While most people think of the alphabet as a collection of letters which act as the building blocks for words, Sylvain Rifflet probably isn't one of them. The French reed multi-instrumentalist seems to subscribe to the broader definition, which states that an alphabet is really "the basic elements in a system which combine to form complex entities." His Alphabet presents an ensemble using electronics, sound manipulation, minimalism, classical ideals, film score suggestions, trance musicand, yes, jazzas the "basic elements" that lead to the "complex entities" that are his compositions.
Rifflet's pieces can best be viewed as hypnotic sound collages for quartet. While no two numbers sound the same, Rifflet does revel in the opportunity to create balance between change and consistency throughout. This can be heard immediately in the balance between flautist Jocelyn Mienniel's soloing and the backing parts on "Hyper Imaginative JuKe (Box) (Part 1)," but it's also noticeable throughout, with percussionist/drummer Benjamin Flament's steady work countering other elements at play. The relationship between Rifflet and Mienniel is also a key to the success of the music, with both musicians often dovetailing with, and playing off of, one another.
While it takes a track or two to acclimate to Rifflet's world, it proves to be a wonderful place to visit once the ear has made its adjustment. "To Z" has a slow, steady churn to it, "® and Silence" is a trippy journey launched with breathing-based beat boxing, "À l'heure" starts out with percussive metal clanging and arrives at a pleasant, pastoral woodwind scene and "C
Track Listing: Hyper Imaginative JuKe (box) (part 1); Hyper Imaginative JuKe (box) (part 2); Electronic Fire Gun; To Z; ® and Silence; À l'heure; Q; C≠D (part 1); C≠D (part 2); A=B; Vowels, Kids & Ballons.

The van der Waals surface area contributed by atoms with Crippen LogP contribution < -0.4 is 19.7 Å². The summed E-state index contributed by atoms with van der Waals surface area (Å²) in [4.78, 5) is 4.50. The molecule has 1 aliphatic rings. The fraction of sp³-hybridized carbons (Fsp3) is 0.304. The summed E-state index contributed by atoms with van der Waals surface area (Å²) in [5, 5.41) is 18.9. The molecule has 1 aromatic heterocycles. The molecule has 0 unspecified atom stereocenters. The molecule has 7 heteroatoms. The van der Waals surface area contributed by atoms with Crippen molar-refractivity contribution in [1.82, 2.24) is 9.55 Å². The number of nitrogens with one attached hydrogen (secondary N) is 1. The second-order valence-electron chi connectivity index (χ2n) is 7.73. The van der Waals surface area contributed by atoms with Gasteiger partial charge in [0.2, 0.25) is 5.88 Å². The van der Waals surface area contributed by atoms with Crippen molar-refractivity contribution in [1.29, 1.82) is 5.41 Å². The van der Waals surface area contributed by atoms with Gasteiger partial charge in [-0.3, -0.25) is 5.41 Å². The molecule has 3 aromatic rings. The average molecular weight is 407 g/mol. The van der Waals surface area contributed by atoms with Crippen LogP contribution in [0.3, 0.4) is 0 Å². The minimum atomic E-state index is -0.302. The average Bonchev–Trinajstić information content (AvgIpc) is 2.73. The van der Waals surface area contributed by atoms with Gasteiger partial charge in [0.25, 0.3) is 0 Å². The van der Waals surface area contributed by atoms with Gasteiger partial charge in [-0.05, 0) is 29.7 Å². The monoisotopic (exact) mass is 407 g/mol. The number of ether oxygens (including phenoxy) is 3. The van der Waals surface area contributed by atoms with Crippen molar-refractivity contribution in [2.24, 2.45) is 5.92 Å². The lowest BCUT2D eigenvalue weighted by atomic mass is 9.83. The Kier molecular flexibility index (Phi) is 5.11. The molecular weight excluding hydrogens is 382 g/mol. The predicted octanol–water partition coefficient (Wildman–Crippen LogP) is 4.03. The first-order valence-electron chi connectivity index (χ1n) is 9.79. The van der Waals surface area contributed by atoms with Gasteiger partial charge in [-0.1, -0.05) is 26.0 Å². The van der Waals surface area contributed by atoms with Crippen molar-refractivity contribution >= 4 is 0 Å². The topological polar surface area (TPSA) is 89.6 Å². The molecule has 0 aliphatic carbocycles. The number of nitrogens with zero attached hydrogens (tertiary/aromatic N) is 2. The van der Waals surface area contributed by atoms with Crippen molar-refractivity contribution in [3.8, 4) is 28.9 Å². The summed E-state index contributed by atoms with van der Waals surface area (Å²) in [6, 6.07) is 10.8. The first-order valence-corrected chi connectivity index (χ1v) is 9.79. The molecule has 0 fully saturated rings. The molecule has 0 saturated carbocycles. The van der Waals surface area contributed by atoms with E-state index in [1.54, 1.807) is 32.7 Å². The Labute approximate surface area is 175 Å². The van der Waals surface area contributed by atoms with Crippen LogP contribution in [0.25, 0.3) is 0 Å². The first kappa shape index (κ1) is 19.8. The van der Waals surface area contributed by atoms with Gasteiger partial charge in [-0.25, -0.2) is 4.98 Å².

Personnel: Sylvain Rifflet: saxophone, clarinets, metallophone, electronics; Jocelyn Mienniel: flutes, electronics; Benjamin Flament: percussion, electronics; Philippe Gordiani: guitars, electronics.
I've always loved jazz ...my mother was a classical pianist and my aunt was a blues singer, who was managed by Clarence Williams (Bessie Smith's producer). As a young boy, they introduced me to people like Louis Armstrong, Sarah Vaughan, and Jimmy Smith
I've always loved jazz ...my mother was a classical pianist and my aunt was a blues singer, who was managed by Clarence Williams (Bessie Smith's producer). As a young boy, they introduced me to people like Louis Armstrong, Sarah Vaughan, and Jimmy Smith. We hung out at my Aunt Kate's Soul Food restaurant in Harlem after the matinees at the Apollo where I listened to their stories. I knew I wanted to be a jazz musician from then on. My mother wanted me to play piano, but my Aunt bought me a guitar. I've been playing ever since.
At my mother's early prompting, I first sang Blue Velvet at my Catholic elementary school...and all the nuns came running in and asked me to sing again, so I knew I must have sounded pretty good. I've been singing ever since.
I met Tony Bennett in Miami and he inspired me to return to New York. He was a great mentor.
The best show I ever attended is mpossible to say, I've seen so many great shows. From Tony Bennett to Pat Martino, Return to Forever to Weather Report...I've seen some great performances.
My advice to new listeners is don't let jazz intimidate you, the music has something for every listener and it is our American gift to the world.